PLOT: The story of a boy's maturation, shown over the course of twelve years.
WHO'S IT FOR? Fans of films about life (yeah, I said it).
Filming the development of a boy's life over the course of twelve years, Boyhood uniquely captures the wonder of how a person blossoms from the origins of a simple human being. The life of young non-actor Ellar Coltrane, and the character he plays, vividly expresses the way in which we are influenced by the lives of people around us through the gradual passage of time.
Divided into year-long chapters that start its main character at the age of six and leave him when he goes to college, Boyhood follows Coltrane's character Mason as he, his sister Samantha (Lorelei Linklater, daughter of Richard), and their mother (Patricia Arquette), grow together in Texas. With people of distinctly positive and negative influence passing in and out of their existence, they experience a more modern definition of family, and a constantly shifting sense of home. Outside of a domestic definition, they are characters embedded into the pop culture consciousness of their time, an attribute presented with tact by Linklater and a time capsule soundtrack.
The personal journey of Boyhood is bookended by its star breaking the fourth wall. In the beginning, it happens because of on-screen jitters, delivered amongst a non-acting child's clunky dialogue delivery. In the end, he is assured, and most of all, aware (his glance is equal to a wink). In between these moments through 150 minutes is the growth of both a film performer and a fictionalized human being. We see Coltrane spurt physically, and develop a personality. The growth that he does off-screen shows in his line-reading, which he delivers with completely natural joie-de-vivre, from the wide-eyed child years, to the mumbly cool of teen times. As much as the word "experiment" seems strange to use in association to a non-actor, Boyhood is honest to the evolution of a person as much as it is their line-reading.
Those who support the on-camera maturity of Coltrane are constructed with equal care, contributing their own evolving presence to this film. Patricia Arquette in particular, as Mason's intellectual mother to him and his sister Samantha (Lorelei Linklater), presents the film's most vivid example of its other favorite subject group, the post-teen - adults exhausted by the ambition of trying to find the keys to life, but still desire to influence younger humans for their chance at finding the ever elusive perfect contentment. As one of the film's only main actors who appears throughout Coltrane's twelve years, Arquette has a thoroughness with her character that sneaks up on the viewer at the very end, where her character's own journey bottles to a different peak then that of her on-screen son's. Her final words provide a great balance to the wisdom of Boyhood, which shows one teen progressively liberating himself from the constraints of the world, while his mother takes a journey that is more crushing, if not more gravitational, to the incalculable course of life.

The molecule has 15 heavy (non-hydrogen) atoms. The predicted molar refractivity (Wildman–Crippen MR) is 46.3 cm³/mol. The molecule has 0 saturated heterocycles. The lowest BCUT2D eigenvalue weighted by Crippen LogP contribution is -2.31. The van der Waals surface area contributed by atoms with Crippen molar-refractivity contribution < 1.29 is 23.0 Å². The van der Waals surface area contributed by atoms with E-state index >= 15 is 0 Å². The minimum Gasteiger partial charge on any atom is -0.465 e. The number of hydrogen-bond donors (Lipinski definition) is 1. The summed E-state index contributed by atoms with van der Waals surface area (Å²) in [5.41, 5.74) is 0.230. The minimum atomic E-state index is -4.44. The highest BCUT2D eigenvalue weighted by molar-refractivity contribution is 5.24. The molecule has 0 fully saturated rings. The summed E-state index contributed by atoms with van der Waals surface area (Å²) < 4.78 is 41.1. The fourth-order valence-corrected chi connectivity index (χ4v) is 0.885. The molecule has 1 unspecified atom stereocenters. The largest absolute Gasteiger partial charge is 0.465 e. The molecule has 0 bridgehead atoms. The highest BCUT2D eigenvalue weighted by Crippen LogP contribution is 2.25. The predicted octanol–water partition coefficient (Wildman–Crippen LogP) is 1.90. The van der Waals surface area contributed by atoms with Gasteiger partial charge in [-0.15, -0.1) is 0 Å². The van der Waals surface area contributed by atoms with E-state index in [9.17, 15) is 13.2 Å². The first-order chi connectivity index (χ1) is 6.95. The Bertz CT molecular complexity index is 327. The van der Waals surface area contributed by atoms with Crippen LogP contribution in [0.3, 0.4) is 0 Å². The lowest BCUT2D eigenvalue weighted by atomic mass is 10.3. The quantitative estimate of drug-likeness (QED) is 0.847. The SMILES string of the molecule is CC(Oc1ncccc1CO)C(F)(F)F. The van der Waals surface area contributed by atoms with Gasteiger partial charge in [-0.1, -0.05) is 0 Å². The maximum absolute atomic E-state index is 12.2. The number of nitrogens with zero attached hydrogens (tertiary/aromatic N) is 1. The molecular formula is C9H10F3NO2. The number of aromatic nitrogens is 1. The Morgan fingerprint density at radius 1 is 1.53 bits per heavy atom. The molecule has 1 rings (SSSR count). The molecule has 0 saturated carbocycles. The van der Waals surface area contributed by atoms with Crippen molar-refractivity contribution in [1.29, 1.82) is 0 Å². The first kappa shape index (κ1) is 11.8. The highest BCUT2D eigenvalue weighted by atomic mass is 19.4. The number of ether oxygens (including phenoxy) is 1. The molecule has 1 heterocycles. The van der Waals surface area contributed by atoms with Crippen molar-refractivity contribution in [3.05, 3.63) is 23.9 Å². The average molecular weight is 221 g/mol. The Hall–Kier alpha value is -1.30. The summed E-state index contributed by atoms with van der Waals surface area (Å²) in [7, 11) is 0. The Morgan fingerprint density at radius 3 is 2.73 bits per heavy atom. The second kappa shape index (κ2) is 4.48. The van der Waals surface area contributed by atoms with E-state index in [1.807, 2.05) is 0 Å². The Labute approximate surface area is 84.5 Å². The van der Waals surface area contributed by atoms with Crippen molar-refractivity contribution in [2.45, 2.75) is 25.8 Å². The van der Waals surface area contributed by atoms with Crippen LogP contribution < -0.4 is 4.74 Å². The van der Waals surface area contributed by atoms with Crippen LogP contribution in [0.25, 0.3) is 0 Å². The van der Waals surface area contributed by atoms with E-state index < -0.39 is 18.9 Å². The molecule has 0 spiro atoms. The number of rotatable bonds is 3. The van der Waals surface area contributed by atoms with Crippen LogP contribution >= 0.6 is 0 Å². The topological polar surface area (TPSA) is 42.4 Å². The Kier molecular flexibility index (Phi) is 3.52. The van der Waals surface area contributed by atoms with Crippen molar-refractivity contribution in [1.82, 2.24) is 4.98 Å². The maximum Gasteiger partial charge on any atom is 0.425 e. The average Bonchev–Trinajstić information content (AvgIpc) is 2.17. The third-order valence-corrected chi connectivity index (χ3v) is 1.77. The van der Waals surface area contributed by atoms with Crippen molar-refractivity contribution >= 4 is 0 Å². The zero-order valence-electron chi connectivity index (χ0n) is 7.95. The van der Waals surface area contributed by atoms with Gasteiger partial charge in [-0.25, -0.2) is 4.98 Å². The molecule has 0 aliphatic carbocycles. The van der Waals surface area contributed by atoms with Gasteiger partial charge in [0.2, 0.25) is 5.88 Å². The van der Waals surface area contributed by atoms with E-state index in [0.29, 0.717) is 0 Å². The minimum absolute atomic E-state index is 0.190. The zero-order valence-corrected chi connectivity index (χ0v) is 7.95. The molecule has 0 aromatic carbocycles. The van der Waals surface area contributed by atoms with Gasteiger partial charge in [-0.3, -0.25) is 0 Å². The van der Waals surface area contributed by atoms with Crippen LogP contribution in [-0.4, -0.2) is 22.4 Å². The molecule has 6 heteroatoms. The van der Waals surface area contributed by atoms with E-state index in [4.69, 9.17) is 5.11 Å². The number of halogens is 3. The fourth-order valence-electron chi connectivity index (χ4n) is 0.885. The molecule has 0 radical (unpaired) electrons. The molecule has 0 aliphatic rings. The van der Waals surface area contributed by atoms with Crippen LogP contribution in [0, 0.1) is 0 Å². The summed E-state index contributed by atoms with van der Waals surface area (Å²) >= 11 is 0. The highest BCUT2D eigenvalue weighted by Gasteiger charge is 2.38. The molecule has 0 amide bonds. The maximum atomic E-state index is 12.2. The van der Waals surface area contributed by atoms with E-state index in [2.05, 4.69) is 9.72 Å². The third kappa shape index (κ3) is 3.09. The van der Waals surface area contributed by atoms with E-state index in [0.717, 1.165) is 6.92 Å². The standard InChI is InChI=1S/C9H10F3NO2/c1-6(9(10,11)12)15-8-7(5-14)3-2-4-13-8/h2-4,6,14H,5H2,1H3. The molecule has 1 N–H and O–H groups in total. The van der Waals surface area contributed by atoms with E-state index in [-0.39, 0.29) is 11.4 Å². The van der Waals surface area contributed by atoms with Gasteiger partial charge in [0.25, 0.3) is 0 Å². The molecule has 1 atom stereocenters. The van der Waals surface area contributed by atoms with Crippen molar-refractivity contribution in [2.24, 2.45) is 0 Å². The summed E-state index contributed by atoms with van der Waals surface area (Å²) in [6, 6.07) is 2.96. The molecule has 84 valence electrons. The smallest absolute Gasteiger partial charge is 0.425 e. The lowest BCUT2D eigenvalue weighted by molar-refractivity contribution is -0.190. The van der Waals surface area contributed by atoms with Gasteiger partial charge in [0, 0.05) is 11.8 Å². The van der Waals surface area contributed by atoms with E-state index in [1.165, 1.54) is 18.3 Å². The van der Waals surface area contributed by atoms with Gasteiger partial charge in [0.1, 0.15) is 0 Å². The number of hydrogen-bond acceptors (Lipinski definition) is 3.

Similar to Arquette's presence, Boyhood achieves its largest profundities when Coltrane directly interacts with adults. The trademark heart-to-heart conversation, a singular event in many coming-of-age films, is multiplied to excellent effect. In these scenes, the idealism of supporting adults (people of power attempting to discipline Mason and thus influencing him directly or indirectly) is shown vividly, along with their own influenced impressions of masculinity and maturity. It is in these scenes as well that Linklater's experiment, a film curious about influence, presents its finest fictional/non-fictional examples.
As the god of these fictional creations, Linklater, the philosopher of Slacker, Dazed and Confused, and most recently the laid-back Before Midnight, presents a direct story with interest most of all in a downbeat step-by-step perspective of life. For the climactic crises that are presented, a greater amount are alluded to through editing. In its humility that mixes fiction with non-fiction, Boyhood captures life most similarly to The Tree of Life, presenting the past as the extended scenes from our memory's montage.
"We're all just wingin' it" is one of the more profound lines from the thoroughly interesting Boyhood, especially due to its simplicity. For a film that is so intellectually realized, it remains humbled by the daunting questions, and doesn't claim to have any answers. And yet, Linklater's film is so thorough in its introspection that it just might have some.
FINAL SCORE: 9/10